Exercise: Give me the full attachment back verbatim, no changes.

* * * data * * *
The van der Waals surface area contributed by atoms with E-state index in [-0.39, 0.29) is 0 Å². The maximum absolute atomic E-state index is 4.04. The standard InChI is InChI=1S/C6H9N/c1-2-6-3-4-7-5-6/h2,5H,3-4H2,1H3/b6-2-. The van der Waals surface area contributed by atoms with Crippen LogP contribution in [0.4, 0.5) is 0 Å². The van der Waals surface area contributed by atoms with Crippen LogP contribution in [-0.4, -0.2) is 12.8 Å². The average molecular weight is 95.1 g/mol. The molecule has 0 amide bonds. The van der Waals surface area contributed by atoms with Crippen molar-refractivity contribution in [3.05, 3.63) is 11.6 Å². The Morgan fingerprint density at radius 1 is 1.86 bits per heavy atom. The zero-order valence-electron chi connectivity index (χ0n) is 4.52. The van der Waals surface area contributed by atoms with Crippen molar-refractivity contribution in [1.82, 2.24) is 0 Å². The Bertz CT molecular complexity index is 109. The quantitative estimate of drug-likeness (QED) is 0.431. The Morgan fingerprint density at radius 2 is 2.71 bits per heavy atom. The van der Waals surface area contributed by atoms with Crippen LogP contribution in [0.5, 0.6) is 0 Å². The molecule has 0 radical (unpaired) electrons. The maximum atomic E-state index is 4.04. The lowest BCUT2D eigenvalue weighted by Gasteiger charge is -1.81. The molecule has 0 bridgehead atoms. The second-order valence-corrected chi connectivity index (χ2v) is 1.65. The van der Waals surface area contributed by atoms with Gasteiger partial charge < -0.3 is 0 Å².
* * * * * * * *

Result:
The van der Waals surface area contributed by atoms with E-state index in [-0.39, 0.29) is 0 Å². The maximum absolute atomic E-state index is 4.04. The standard InChI is InChI=1S/C6H9N/c1-2-6-3-4-7-5-6/h2,5H,3-4H2,1H3/b6-2-. The van der Waals surface area contributed by atoms with Crippen LogP contribution in [0.4, 0.5) is 0 Å². The van der Waals surface area contributed by atoms with Crippen LogP contribution in [-0.4, -0.2) is 12.8 Å². The average molecular weight is 95.1 g/mol. The molecule has 0 amide bonds. The van der Waals surface area contributed by atoms with Crippen molar-refractivity contribution in [3.05, 3.63) is 11.6 Å². The Morgan fingerprint density at radius 1 is 1.86 bits per heavy atom. The zero-order valence-electron chi connectivity index (χ0n) is 4.52. The van der Waals surface area contributed by atoms with Crippen molar-refractivity contribution in [1.82, 2.24) is 0 Å². The Bertz CT molecular complexity index is 109. The quantitative estimate of drug-likeness (QED) is 0.431. The Morgan fingerprint density at radius 2 is 2.71 bits per heavy atom. The van der Waals surface area contributed by atoms with Crippen LogP contribution in [0.5, 0.6) is 0 Å². The molecule has 0 radical (unpaired) electrons. The maximum atomic E-state index is 4.04. The lowest BCUT2D eigenvalue weighted by Gasteiger charge is -1.81. The molecule has 0 bridgehead atoms. The second-order valence-corrected chi connectivity index (χ2v) is 1.65. The van der Waals surface area contributed by atoms with Gasteiger partial charge < -0.3 is 0 Å².